The inspiration for this suggestion comes from a lovely book I was given by my friends over at Destination Nature.
They recently published a book called "The Kids' Outdoor Adventure Book" which is filled with ideas and activities for kids to do on their own, with friends, or with family members. There are suggestions for kids of all ages, but I'd say most run toward the interests and abilities of older elementary-aged kids. I was invited to participate in their virtual book tour, and I'm happy to help spread the word. It's a really fun book.
Why I love this suggestion, to feed birds up close, is that being the "outdoorsy type" I'm always so focused on getting out the door! Whatever we can do, we can do it outside, right? Well, yes...but...this suggestion to put up bird feeders and then watch as the birds (and squirrels) come to enjoy seeds? -a great reminder of how we can bring nature "in" without leaving home.
We have a lovely pine tree right outside our sunroom/office window, and we just purchased a great big feeder. I haven't had birdfeeders up in years, believe it or not, so I'm really excited to get this one set up and watch as the birds come. I have a selection of field guides that are easy to use, and a set of binoculars at the ready. Tomorrow we'll head out with a bag of safflower, fill it up, and wait. I know it might take several days to a few weeks for the birds to get the idea, but we're pretty patient, and the anticipation is half the fun, and our shared delight in seeing the first visitors will be worth the wait!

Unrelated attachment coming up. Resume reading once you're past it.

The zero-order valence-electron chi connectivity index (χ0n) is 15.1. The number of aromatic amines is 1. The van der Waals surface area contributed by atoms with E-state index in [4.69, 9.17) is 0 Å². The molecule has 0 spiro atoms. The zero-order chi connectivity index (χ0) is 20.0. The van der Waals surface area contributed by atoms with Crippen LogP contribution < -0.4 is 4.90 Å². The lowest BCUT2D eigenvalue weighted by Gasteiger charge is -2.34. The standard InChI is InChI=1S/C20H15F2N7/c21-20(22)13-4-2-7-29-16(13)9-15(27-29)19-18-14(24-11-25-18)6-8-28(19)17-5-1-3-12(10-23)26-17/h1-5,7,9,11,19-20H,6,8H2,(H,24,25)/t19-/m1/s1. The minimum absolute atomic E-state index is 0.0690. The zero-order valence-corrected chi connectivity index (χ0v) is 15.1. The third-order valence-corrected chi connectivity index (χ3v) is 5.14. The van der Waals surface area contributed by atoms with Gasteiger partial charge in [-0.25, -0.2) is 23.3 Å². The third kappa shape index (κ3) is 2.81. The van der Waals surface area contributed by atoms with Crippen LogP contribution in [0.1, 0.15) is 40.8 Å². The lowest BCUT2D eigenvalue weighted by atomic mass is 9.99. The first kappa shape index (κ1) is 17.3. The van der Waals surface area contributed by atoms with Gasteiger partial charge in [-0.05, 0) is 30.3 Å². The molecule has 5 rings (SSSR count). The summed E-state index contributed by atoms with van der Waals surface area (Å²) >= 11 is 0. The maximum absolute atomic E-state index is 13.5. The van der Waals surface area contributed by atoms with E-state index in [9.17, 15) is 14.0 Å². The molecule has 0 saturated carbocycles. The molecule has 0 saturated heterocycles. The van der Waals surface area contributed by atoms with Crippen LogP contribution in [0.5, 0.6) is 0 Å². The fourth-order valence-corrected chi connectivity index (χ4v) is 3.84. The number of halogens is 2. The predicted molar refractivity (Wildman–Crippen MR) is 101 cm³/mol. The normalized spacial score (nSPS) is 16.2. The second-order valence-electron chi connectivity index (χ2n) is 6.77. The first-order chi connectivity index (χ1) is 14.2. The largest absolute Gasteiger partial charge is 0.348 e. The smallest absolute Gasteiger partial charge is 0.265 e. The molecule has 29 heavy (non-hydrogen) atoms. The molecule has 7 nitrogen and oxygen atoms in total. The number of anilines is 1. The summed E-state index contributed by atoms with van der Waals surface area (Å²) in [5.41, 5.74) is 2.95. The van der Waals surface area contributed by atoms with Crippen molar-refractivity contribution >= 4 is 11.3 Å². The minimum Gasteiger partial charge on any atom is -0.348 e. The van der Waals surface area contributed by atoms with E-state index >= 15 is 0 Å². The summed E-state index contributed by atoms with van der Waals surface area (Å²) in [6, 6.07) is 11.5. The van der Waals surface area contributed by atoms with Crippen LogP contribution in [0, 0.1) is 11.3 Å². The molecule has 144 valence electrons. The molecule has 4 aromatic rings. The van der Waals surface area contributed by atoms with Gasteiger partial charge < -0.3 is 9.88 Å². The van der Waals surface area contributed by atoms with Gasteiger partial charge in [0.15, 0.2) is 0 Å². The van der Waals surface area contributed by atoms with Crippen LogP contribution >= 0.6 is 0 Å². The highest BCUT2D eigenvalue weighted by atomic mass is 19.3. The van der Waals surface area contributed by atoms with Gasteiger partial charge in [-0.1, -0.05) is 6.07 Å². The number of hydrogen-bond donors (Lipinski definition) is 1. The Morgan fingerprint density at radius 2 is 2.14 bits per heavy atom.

I'm not a "hard core" birder-although for a while I sure was (I still remember vividly the day I added my first -and only-Northern Beardless Tyrannulet to my life list!) --if my children ask or show an interest in identifying the birds, I'll certainly reach for the field guides and help them learn to identify the birds. But at this point, what I'm hoping to inspire is curiosity, delight, and amazement. I want to follow my childrens' lead. What do they find interesting about birds? What do they notice about the way different birds eat, fly, interact with each other? We might make some observational drawings, snap a few digital photos, or just watch quietly.
Back my days of working as a park naturalist, I was in charge of stocking, cleaning, and maintaining many bird feeders near the nature center. I loved seeing children and their parents or caregivers sitting, eyes locked on the feeders, watching the birds eat. It's relaxing and exciting to watch birds at a feeder. I remember how the children would gasp when a pileated woodpecker would hang on the feeder, or a frantic cloud of chickadees would sweep in. And the hummingbirds! Seeing a hummingbird at a feeder is still a thrill for me.
Bird feeders! How did I forget about this?